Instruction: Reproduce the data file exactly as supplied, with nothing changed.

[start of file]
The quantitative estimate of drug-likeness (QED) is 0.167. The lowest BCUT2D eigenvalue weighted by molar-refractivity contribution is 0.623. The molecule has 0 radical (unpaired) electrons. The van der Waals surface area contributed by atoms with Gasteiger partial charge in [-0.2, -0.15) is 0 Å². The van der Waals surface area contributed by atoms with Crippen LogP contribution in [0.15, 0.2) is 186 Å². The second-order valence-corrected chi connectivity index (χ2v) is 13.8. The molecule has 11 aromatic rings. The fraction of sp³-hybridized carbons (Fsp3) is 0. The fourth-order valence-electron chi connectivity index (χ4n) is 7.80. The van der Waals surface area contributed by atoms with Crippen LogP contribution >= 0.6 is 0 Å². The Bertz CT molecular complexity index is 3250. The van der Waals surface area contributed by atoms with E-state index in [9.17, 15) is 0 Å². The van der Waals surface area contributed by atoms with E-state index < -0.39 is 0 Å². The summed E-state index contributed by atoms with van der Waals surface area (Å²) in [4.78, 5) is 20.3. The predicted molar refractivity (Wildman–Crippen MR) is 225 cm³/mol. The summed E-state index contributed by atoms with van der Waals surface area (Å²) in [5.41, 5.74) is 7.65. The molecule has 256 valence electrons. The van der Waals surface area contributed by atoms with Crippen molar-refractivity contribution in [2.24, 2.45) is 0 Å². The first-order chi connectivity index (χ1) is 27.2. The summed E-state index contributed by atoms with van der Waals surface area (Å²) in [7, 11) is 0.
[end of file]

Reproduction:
The quantitative estimate of drug-likeness (QED) is 0.167. The lowest BCUT2D eigenvalue weighted by molar-refractivity contribution is 0.623. The molecule has 0 radical (unpaired) electrons. The van der Waals surface area contributed by atoms with Gasteiger partial charge in [-0.2, -0.15) is 0 Å². The van der Waals surface area contributed by atoms with Crippen LogP contribution in [0.15, 0.2) is 186 Å². The second-order valence-corrected chi connectivity index (χ2v) is 13.8. The molecule has 11 aromatic rings. The fraction of sp³-hybridized carbons (Fsp3) is 0. The fourth-order valence-electron chi connectivity index (χ4n) is 7.80. The van der Waals surface area contributed by atoms with Crippen LogP contribution >= 0.6 is 0 Å². The Bertz CT molecular complexity index is 3250. The van der Waals surface area contributed by atoms with E-state index in [9.17, 15) is 0 Å². The van der Waals surface area contributed by atoms with E-state index < -0.39 is 0 Å². The summed E-state index contributed by atoms with van der Waals surface area (Å²) in [4.78, 5) is 20.3. The predicted molar refractivity (Wildman–Crippen MR) is 225 cm³/mol. The summed E-state index contributed by atoms with van der Waals surface area (Å²) in [5.41, 5.74) is 7.65. The molecule has 256 valence electrons. The van der Waals surface area contributed by atoms with Crippen molar-refractivity contribution in [2.24, 2.45) is 0 Å². The first-order chi connectivity index (χ1) is 27.2. The summed E-state index contributed by atoms with van der Waals surface area (Å²) in [7, 11) is 0.